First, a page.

Your business houses sensitive, private information on its servers. It is important to protect the connections accessing your network, whether it is your other locations or a remote worker. Did you know cyber attackers can hack into public WiFi networks and use it as an entry-point to your corporate data?
Anyone tapping into sensitive data on a company server should be using a secure VPN.
Let’s talk about what a VPN is exactly, and how it can benefit your business.
What Is a VPN?
VPN stands for Virtual Private Network, and it’s just like it sounds: a private network connection.
In the same way that a firewall acts as a shield between your data and cyber threats, VPNs help to protect you while remotely accessing your network or using an internet connection.
Here’s how it works: this Virtual Private Network connects your device to another server (AKA computer) somewhere else on the internet. This way, you’re browsing the internet using that computer’s internet connection, not yours.
The Three Types of VPNs
Think of the word “private” in Virtual Private Network as synonymous with “secure.” A VPN keeps your different connections secure. There are three types of VPN connections: Site to Site, Client to Corporate and Protected Internet. When examining your VPN needs, some VPNs can perform multiple connections.
Site to Site
Site to Site is the most common VPN connection for businesses, because it connects one location to another, protecting the traffic that travels between them. This is how different offices of a business can still operate under the same network.
Basically, the VPN extends your network and resources from one location to another, allowing your different locations to share the same resources with the comfort of a protected network.
Client to Corporate
Client to Corporate allows individuals to use a VPN connection to gain access to a network. This enables on-the-go employees to access your network and server’s resources under protection.
Some businesses have common misconceptions about data breaches. They may think, because they have security software installed on a device, like an antivirus or a firewall, it means they’re protected from cyber threats. But that’s not always true.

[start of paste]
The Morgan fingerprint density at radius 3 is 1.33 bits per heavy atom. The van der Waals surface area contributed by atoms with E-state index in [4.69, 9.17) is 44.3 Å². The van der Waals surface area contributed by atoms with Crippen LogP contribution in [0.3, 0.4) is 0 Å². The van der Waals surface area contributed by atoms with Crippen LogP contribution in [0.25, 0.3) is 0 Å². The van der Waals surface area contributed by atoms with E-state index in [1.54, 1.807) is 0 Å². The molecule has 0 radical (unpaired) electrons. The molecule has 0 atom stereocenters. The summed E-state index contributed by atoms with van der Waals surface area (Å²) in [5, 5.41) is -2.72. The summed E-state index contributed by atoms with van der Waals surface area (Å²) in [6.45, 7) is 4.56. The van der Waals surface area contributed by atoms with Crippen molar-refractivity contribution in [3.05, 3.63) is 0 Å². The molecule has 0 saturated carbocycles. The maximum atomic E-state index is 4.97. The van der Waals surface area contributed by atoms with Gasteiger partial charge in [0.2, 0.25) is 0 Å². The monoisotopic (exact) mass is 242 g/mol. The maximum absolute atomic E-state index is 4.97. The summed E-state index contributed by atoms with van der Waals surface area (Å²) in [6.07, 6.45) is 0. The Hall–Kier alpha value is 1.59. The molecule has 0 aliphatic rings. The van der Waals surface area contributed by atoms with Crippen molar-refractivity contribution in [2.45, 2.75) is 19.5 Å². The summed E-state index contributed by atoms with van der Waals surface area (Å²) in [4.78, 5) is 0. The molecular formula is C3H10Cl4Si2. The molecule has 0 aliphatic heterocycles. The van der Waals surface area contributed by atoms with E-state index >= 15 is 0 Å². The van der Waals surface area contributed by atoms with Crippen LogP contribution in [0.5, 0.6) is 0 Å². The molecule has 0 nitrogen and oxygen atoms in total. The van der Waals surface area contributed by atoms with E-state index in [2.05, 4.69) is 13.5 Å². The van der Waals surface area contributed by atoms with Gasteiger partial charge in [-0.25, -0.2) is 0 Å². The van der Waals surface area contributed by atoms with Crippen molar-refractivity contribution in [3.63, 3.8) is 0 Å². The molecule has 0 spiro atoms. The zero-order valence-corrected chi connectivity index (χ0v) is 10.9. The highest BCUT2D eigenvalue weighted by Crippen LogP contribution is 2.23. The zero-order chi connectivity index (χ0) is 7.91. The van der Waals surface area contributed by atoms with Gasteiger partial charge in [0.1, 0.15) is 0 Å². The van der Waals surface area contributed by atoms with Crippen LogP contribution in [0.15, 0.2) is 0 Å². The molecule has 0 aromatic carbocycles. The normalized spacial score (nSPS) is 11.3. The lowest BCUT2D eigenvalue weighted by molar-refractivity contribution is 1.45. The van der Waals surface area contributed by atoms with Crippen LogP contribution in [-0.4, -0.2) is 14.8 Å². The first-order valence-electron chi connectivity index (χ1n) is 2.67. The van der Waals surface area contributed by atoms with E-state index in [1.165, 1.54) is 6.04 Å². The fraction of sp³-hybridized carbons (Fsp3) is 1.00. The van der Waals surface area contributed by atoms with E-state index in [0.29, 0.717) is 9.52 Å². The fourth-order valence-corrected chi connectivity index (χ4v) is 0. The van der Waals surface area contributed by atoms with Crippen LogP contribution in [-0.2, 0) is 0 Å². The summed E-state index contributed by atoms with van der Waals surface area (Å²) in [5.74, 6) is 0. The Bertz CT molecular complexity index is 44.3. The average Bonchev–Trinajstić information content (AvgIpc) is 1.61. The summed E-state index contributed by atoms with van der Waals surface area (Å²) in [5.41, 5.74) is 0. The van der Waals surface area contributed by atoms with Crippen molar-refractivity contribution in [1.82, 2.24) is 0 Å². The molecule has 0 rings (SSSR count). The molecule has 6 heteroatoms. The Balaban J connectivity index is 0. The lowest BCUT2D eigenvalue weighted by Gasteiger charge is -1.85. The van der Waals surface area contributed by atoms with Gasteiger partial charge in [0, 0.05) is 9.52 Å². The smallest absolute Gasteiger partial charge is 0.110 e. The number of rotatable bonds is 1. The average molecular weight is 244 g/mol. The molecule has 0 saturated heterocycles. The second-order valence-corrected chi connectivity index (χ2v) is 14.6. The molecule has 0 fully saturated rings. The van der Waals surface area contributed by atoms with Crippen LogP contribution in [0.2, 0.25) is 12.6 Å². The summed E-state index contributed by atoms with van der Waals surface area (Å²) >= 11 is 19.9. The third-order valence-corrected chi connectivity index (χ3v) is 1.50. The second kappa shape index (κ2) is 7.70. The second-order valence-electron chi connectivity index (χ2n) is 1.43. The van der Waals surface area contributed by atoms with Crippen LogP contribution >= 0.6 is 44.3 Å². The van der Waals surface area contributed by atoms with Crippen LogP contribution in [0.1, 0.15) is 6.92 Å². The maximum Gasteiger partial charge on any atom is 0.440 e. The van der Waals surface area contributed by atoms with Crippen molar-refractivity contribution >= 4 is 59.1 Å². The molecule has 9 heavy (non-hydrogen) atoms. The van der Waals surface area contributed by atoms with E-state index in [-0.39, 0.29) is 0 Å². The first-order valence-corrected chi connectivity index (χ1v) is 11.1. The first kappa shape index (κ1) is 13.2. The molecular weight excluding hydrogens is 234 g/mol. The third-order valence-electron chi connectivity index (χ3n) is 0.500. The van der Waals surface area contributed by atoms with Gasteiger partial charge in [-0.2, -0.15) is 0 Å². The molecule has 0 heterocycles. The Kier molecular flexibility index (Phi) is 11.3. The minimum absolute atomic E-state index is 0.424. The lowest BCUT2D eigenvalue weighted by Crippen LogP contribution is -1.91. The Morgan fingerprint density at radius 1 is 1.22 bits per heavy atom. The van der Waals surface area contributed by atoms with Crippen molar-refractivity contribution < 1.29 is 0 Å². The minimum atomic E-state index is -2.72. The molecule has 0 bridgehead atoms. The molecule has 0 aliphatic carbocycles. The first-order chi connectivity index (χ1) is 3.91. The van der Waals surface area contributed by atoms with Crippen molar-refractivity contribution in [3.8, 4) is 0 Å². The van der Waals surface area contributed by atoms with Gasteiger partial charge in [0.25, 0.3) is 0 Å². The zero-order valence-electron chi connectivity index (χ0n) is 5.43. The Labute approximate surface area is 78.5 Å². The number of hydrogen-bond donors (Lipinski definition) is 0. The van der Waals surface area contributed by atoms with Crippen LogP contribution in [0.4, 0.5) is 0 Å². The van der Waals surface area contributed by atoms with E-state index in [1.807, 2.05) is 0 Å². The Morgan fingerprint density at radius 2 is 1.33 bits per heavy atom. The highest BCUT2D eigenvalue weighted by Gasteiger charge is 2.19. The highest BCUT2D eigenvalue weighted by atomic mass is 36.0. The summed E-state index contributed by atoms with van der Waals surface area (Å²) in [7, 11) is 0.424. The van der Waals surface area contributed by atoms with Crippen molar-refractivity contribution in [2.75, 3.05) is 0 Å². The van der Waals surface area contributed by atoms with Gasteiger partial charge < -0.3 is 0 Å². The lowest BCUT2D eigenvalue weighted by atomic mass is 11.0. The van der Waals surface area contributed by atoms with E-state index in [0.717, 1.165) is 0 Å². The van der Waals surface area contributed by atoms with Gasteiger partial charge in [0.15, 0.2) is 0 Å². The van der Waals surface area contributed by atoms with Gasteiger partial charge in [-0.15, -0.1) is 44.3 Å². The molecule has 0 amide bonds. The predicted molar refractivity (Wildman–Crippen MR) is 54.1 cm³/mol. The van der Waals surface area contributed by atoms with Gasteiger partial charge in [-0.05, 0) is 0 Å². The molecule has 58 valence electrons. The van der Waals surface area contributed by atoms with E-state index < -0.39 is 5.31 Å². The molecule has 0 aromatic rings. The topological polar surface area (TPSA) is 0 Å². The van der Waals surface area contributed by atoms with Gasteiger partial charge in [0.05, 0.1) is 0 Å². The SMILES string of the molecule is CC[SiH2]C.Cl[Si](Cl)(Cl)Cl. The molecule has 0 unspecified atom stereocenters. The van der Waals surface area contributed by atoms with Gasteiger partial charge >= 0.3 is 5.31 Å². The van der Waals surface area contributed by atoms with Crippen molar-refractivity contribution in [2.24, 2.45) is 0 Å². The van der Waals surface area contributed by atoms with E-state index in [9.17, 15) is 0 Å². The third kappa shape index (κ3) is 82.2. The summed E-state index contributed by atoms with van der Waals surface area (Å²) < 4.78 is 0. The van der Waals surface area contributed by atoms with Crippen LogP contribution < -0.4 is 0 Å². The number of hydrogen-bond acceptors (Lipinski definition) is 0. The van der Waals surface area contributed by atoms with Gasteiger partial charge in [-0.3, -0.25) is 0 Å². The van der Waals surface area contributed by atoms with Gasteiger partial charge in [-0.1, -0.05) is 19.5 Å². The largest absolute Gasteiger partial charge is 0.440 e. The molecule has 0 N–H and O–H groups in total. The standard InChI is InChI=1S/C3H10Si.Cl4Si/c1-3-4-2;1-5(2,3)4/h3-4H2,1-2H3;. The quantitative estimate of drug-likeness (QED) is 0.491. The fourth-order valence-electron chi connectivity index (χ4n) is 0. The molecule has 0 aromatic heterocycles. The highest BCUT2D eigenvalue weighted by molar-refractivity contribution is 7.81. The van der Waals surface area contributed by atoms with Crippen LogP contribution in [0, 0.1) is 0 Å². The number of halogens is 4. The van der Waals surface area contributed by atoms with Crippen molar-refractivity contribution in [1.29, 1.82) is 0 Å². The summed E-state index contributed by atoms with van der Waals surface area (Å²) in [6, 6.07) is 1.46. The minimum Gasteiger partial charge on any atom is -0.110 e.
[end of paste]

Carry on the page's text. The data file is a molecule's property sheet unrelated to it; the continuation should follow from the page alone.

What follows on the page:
With a VPN, the remote device behaves as if it’s on your network, even if the employee is miles and miles away, and your workers can securely access local network resources. For example, our sales team is always on the move. If they want to download a flyer that would answer a customer’s question in an email, they can VPN to Access’ network to reach the flyer.
Some Client to Corporate VPNs have tunnel mode, which means all traffic funnels through the VPN, not just the individual who is remoting in. With so much traffic on the VPN, it can cause slow speeds if not calibrated correctly.
Protected Internet is exactly how it sounds. It protects the user’s Internet connection from a cyber attack. Regardless of your location, connecting to a VPN keeps your internet browsing private, encrypted and anonymous.
Essentially, it masks your IP (Internet Protocol) address, fooling the internet and sneaky cyber criminals into thinking you’re connected from somewhere else. So, instead of being connected to the Starbucks WiFi, you appear to be connected to a secure endpoint.
Cyber criminals are known for stealing information over public Internet connections, and it isn’t limited to your browsing. In addition to viewing your browsing data, sneaky hackers can clone Wifi networks (pretending to be the WiFi of a trusted public business) and steal your passwords or gain access to your accounts too. Or, cyber attackers can conduct denial-of-service attacks, flooding you with so much traffic that it takes down your network.
Are There Downsides to Using a VPN?
VPNs can be very useful for connecting your corporate office’s data and networks to your other locations and remote workers; however, they need to be properly implemented.
An IT professional can help you connect and secure your business network by developing a safety plan for the Virtual Private Network setup. A strong VPN will include multi-stage authentication, encryption and more to ensure your servers are only accessed by your employees and protected against outside threats.
Your employee may experience a loss in speed when connecting to the VPN. Oftentimes, this slowness can be caused by a number of factors, including: how strong your server is, how many people are connected to the server, the employee’s distance from the server, the nodes and access points between you and the server, etc. A knowledgeable IT team can help you troubleshoot any lag problems and ensure your remote employees have a speedy, reliable connection.
Protecting Your Network
Ensure that all remote workers’ devices— or the devices of anyone who accesses your company data on-the-go— are secure, using the help of a VPN.
Here at Access Systems, we can help you protect your network, so you can focus on running your business.
Contact our team at (888) 464-8770 or by filling out this form today.